In today’s fast-paced culture of convenience, a healthy, nutritious meal is usually foregone for the instant gratification of processed meats and fast food. Most of the time, people don’t know what they’re eating and if their food is doing them more harm than good.
Happy Hippos, located at Streetscape Mall in Banilad, definitely doesn’t give up any of the benefits of fresh, healthy food while providing convenience and great taste: the vast menu is familiar, with dishes like French toast, beef sliders, and jambalaya, yet very clearly made to be much more nutritious than standard ‘healthy’ fare served in other restaurants as an afterthought.
Eryn van Winden, who owns and runs Happy Hippos alongside her husband, Ruud, shares that they had zero experience in running a restaurant, and had consulted with friends who owned restaurants when they were first starting.
Happy Hippos was originally slated to open before the pandemic, but as lockdowns and quarantine restrictions were put in place, the enterprise was put on hold. This turned out to be lucky in a way, she tells us, as they had found a leak shortly thereafter and spent the better part of 2020 working on repairs, as well as adapting to these new restrictions. By December last year, the menu was set, the staff trained, and the restaurant opened a few days into the month.
The beginning was not easy, no thanks to the strange attitude many Cebuano diners have when it comes to eating healthy food. As Eryn recalls, people would pass by curiously, only to walk away once they saw the restaurant’s health-conscious offerings. “I realized ‘staying healthy’ is not a good thing, because [for some people] healthy means it’s not tasty.”
This correlation has proven to be false, especially at Happy Hippos. While you don’t forget that what you’re eating is good for you, you might find yourself surprised that something made to be healthy can be so delicious and filling at the same time. “Some people come in, they think our portion is very little, but because the quality is so good after they finish it, they’re surprised. They didn’t expect themselves to be full.” The dishes certainly feel very hearty, and all without the use of any unhealthy, unnecessary chemicals or ingredients that seem to be universal these days.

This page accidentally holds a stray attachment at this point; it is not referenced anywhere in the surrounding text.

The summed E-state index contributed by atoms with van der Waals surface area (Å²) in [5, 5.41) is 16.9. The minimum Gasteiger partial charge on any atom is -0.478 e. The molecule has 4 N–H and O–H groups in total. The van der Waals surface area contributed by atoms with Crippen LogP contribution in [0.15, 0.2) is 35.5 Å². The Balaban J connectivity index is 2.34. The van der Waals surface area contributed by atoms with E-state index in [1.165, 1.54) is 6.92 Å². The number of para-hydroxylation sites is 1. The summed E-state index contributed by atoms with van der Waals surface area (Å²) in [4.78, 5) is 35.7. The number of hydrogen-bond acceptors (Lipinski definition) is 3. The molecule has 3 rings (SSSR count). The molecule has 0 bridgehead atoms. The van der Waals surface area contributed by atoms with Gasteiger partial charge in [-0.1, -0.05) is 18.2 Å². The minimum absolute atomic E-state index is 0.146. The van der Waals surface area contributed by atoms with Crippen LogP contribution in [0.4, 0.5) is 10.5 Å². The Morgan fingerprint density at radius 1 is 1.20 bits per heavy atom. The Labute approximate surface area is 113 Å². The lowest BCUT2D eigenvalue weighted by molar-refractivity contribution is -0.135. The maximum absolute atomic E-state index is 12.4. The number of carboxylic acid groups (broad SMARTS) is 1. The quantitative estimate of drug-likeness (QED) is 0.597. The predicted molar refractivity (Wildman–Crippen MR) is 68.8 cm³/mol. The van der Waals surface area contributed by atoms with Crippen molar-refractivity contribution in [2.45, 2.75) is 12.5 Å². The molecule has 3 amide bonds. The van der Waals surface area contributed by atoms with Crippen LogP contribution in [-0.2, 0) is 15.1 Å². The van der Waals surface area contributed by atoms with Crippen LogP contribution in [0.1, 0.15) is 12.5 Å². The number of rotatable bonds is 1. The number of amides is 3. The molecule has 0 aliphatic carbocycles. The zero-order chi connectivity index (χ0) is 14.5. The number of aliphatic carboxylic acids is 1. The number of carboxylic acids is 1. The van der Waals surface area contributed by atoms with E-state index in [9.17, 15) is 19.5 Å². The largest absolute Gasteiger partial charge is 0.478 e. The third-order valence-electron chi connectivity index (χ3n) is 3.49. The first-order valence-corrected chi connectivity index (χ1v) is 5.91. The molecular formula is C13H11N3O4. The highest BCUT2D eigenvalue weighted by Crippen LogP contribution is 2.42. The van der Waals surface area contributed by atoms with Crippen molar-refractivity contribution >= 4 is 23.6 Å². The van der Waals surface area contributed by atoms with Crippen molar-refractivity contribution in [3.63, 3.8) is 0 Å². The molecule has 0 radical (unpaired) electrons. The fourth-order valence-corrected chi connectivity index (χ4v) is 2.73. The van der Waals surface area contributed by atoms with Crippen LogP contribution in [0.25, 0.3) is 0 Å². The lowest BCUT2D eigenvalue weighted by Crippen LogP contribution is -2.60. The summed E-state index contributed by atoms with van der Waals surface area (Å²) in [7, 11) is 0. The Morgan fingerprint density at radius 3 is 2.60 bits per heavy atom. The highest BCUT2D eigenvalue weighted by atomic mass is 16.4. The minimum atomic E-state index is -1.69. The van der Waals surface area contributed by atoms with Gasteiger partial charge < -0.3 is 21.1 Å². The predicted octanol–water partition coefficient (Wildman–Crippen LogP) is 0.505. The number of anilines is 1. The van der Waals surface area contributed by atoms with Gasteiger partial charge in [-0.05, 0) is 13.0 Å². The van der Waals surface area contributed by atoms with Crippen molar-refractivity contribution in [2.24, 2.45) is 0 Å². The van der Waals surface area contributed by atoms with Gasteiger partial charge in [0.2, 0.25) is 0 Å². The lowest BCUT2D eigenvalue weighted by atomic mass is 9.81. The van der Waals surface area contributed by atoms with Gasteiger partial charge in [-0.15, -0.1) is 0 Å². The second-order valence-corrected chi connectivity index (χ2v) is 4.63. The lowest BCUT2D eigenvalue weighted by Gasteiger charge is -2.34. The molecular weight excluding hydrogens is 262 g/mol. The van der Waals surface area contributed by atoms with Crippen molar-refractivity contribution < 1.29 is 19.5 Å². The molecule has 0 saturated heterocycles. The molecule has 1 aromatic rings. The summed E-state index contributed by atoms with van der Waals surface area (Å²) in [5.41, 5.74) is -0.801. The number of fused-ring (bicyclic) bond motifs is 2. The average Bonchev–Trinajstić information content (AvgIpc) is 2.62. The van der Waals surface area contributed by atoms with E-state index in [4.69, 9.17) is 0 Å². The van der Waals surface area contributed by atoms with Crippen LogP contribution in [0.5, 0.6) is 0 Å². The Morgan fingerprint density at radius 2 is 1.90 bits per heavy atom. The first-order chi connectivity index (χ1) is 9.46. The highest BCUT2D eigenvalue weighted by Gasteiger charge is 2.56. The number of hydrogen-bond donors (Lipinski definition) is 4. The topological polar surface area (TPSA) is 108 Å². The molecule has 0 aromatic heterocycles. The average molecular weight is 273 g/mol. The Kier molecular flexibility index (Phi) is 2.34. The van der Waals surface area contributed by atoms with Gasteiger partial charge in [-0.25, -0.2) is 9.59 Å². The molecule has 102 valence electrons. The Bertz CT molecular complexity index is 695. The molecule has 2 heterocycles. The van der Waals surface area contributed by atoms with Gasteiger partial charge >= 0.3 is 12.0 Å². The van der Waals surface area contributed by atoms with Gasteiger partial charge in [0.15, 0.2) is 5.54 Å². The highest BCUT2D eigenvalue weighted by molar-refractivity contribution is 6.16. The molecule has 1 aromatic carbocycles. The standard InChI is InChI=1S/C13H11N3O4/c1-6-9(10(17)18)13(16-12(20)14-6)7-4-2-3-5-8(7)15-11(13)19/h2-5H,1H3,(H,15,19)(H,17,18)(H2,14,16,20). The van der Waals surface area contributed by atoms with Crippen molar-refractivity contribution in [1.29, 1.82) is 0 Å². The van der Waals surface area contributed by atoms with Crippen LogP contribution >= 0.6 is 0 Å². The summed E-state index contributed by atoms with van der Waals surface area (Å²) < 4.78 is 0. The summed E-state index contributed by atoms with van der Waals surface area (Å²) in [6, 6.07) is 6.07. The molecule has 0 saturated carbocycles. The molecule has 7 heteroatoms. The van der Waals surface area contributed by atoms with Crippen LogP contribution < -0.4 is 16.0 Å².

Pretty much everything at the restaurant is made from scratch, from dips to the sauces, down to the bread. Knowing exactly what goes into their food is how the establishment ensures that it’s as healthy as it can be, free from preservatives or artificial flavorings. They don’t use iodized salt, palm or vegetable oil, or concentrates. Even their smoothies are all made of freshly frozen fruit in season, without any added sugar.
“We don’t believe in processed food,” Eryn states. While she tells us that she’s no chef, some of the dishes and smoothies are her recipe, most notably their in-house hummus — which, astoundingly, contains less than a gram of salt. Still, the hummus is a hit among patrons, who buy up freshly made batches every day. “The restaurant started because of hummus, so it represents a lot of who we are.”
While the restaurant’s concept is healthy food, Eryn emphasizes that this does not necessarily mean their choices are all vegan. “Health is not only about plant-based food, but also being inclusive when it comes to what counts as nutritious,” she shares. “Red meat doesn’t mean it is not nutritious, especially if it’s good quality.”
Eryn says that this is still not even an extreme to her in terms of healthy eating — “Maybe one day, I can,” she quips—but mentions that their menu is still catered to the hesitant market, and still has to appeal to those whose perception of healthy food still swings negative. Going all out on the health factor could potentially discourage any curious diners. “If [we] close down, it doesn’t benefit anyone.”
This health-conscious attitude isn’t limited to its food, as Ruud points out the air quality monitor sitting at their order counter, which helpfully displays the air quality index, as well as CO2 levels. The restaurant uses a ventilation system that refreshes the air indoors every 19 minutes, effectively keeping it free of excessive contaminants and carbon dioxide for a safe dining experience.
The past few years have shown all of us just how important it is to maintain your health and take care of your body, and Happy Hippos is, in its way, changing people’s views on what it means to eat healthy food. Going healthy does not have to mean sacrificing flavor, and in such difficult times, enjoying the good things is necessary. “You also need to enjoy life, because mental health is also important,” Eryn says. “That’s my belief, and I want to incorporate that into the food.”
Happy Hippos is on the ground floor, phase two of Streetscape Mall, and is open every Tuesday to Sunday from 7 AM to 10 PM.
Photography Rocky Roska